One of the first things everyone wants to do when they get an embroidery machine is to put letters together to create words and to stack words on patterns. Whether you want to embroider your new grandchild's name on a bib or put your son's name on a t-shirt with his favorite sports icon, you need a way to create words that the embroidery machine can sew.
This article describes three different simple methods for creating words and a manual method that is more difficult.
1. Built-in fonts
Using the fonts built into your machine is the simplest method and does not cost anything extra. All embroideries come with built-in fonts to create words. It is easy to select the letters you want one at a time on the control panel. The machine puts them together and depending on the capabilities of the machine, you can resize them or perform editing functions such as rotating them.
The number of letters or words that you can embroider at once is limited by the machine's maximum embroidery frame size. Some machines can configure multiple lines, while others can only do one line at a time.
The downside to the built-in fonts is that styles tend to be pretty stodgy or not to your taste when you want something special. So sooner or later you want something else.
2. Digitized fonts
You can find many beautiful fonts that have already been digitized in embroidery designs for free on the Internet or at a reasonable cost on Etsy or many other websites. A good set will have all the letters, numbers, punctuation marks and some special symbols – all intended to be joined together and stitched perfectly.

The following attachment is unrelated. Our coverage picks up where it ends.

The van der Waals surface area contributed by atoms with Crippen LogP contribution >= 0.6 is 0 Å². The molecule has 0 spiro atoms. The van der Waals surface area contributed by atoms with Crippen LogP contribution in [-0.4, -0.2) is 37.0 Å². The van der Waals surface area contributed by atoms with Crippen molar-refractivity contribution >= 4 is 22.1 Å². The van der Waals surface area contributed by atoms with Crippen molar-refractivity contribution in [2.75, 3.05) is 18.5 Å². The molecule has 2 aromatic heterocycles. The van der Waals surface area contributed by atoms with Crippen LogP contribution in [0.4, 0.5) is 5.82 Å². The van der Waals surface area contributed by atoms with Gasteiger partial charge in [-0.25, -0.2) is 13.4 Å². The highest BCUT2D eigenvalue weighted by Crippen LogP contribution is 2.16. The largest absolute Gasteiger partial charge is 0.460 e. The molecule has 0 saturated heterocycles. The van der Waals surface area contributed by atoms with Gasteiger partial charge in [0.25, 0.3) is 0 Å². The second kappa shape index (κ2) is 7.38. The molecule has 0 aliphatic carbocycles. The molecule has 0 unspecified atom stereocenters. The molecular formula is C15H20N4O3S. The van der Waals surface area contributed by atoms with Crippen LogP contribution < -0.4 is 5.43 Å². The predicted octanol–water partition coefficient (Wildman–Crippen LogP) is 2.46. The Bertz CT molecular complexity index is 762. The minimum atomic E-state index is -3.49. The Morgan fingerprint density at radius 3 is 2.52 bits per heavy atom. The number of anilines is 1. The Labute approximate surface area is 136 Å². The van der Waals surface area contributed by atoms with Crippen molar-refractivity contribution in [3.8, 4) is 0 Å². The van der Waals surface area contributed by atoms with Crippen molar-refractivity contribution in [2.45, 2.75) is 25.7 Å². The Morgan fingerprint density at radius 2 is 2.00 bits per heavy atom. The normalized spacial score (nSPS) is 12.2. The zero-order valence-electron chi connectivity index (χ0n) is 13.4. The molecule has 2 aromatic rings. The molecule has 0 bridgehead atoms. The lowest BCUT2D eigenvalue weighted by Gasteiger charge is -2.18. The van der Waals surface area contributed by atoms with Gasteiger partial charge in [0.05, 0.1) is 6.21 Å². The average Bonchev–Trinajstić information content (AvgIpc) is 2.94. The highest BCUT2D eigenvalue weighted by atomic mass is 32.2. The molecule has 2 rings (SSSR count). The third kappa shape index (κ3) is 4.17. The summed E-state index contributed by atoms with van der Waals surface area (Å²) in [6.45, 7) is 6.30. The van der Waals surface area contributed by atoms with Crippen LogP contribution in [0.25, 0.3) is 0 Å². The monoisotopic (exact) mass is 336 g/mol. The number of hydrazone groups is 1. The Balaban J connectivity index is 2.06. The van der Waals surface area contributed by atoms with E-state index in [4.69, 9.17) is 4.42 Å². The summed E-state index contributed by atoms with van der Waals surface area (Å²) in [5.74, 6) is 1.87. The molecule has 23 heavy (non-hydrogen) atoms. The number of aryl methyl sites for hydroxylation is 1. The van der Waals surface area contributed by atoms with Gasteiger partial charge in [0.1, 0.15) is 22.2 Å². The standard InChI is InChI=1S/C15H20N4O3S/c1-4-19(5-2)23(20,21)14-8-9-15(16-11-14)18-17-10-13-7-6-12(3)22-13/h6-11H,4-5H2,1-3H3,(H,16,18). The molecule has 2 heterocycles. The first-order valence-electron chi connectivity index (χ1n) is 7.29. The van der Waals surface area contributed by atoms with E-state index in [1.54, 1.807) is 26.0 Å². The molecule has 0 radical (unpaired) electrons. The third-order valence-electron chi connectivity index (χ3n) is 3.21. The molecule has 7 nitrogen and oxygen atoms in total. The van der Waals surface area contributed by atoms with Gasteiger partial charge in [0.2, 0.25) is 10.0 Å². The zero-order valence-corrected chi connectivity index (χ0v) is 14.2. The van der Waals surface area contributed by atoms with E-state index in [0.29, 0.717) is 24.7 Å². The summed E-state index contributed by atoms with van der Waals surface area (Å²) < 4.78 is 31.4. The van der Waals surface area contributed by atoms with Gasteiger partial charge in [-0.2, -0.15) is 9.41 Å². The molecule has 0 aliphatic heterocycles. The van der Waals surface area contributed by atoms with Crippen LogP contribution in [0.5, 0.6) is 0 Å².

Each letter is an individual embroidery design file. You need a way to combine them with words. Some embroidery (usually the more expensive, advanced machines) can combine patterns directly on the machine. If your machine does not have this feature, you must use embroidery that runs on your computer to merge your letters and / or images and then save them in a file for sewing.
3. Computer fonts
Many embroidery software also converts fonts from your computer to embroidery patterns. This gives you a wide range of letters, but if you want something really nice, you still need to find a digitized design.
You can also combine the letters and patterns manually. This is boring and difficult, so I don't like doing it. But you also do not have to buy extra software. The tricky bit is getting the letters erected and separated properly. You set up your bridges and embroider a letter at a time. You may need to re-hoop or move the tape. Repeat with all the letters and patterns you want.
Lettering is a fun way to add pizazz to a project especially when combined with embroidery to create smart words.